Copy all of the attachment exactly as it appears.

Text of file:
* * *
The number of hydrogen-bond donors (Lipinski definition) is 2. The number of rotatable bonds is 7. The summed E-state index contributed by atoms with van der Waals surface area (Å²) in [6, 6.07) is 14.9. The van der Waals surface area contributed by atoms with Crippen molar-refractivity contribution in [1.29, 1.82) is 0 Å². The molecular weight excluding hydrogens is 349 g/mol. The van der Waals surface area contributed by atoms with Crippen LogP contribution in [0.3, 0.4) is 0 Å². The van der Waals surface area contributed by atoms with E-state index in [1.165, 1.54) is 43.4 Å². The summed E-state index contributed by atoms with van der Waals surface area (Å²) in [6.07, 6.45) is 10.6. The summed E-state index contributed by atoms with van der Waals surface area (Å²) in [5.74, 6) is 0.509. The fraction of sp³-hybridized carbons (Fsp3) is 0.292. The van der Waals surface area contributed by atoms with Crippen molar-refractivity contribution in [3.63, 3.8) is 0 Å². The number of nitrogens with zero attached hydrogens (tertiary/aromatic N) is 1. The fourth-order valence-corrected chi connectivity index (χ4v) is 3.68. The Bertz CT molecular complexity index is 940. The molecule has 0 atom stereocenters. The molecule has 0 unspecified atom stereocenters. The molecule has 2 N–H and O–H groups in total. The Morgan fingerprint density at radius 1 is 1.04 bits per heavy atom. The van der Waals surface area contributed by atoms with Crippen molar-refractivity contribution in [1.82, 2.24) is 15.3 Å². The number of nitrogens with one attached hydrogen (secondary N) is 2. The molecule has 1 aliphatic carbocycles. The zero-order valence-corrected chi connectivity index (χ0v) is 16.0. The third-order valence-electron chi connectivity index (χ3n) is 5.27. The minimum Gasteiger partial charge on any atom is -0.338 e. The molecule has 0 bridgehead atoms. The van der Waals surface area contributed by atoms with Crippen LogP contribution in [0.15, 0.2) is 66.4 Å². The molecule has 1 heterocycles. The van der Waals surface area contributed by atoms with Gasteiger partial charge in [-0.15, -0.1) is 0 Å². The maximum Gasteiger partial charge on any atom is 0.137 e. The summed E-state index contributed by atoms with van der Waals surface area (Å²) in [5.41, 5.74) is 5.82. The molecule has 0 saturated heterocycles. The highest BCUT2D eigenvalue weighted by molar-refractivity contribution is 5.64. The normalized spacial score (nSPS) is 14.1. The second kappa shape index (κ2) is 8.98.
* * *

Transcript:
The number of hydrogen-bond donors (Lipinski definition) is 2. The number of rotatable bonds is 7. The summed E-state index contributed by atoms with van der Waals surface area (Å²) in [6, 6.07) is 14.9. The van der Waals surface area contributed by atoms with Crippen molar-refractivity contribution in [1.29, 1.82) is 0 Å². The molecular weight excluding hydrogens is 349 g/mol. The van der Waals surface area contributed by atoms with Crippen LogP contribution in [0.3, 0.4) is 0 Å². The van der Waals surface area contributed by atoms with E-state index in [1.165, 1.54) is 43.4 Å². The summed E-state index contributed by atoms with van der Waals surface area (Å²) in [6.07, 6.45) is 10.6. The summed E-state index contributed by atoms with van der Waals surface area (Å²) in [5.74, 6) is 0.509. The fraction of sp³-hybridized carbons (Fsp3) is 0.292. The van der Waals surface area contributed by atoms with Crippen molar-refractivity contribution in [3.63, 3.8) is 0 Å². The number of nitrogens with zero attached hydrogens (tertiary/aromatic N) is 1. The fourth-order valence-corrected chi connectivity index (χ4v) is 3.68. The Bertz CT molecular complexity index is 940. The molecule has 0 atom stereocenters. The molecule has 0 unspecified atom stereocenters. The molecule has 2 N–H and O–H groups in total. The Morgan fingerprint density at radius 1 is 1.04 bits per heavy atom. The van der Waals surface area contributed by atoms with Crippen molar-refractivity contribution in [1.82, 2.24) is 15.3 Å². The number of nitrogens with one attached hydrogen (secondary N) is 2. The molecule has 1 aliphatic carbocycles. The zero-order valence-corrected chi connectivity index (χ0v) is 16.0. The third-order valence-electron chi connectivity index (χ3n) is 5.27. The minimum Gasteiger partial charge on any atom is -0.338 e. The molecule has 0 bridgehead atoms. The van der Waals surface area contributed by atoms with Crippen LogP contribution in [0.15, 0.2) is 66.4 Å². The molecule has 1 heterocycles. The van der Waals surface area contributed by atoms with Gasteiger partial charge in [-0.15, -0.1) is 0 Å². The maximum Gasteiger partial charge on any atom is 0.137 e. The summed E-state index contributed by atoms with van der Waals surface area (Å²) in [5.41, 5.74) is 5.82. The molecule has 0 saturated heterocycles. The highest BCUT2D eigenvalue weighted by molar-refractivity contribution is 5.64. The normalized spacial score (nSPS) is 14.1. The second kappa shape index (κ2) is 8.98.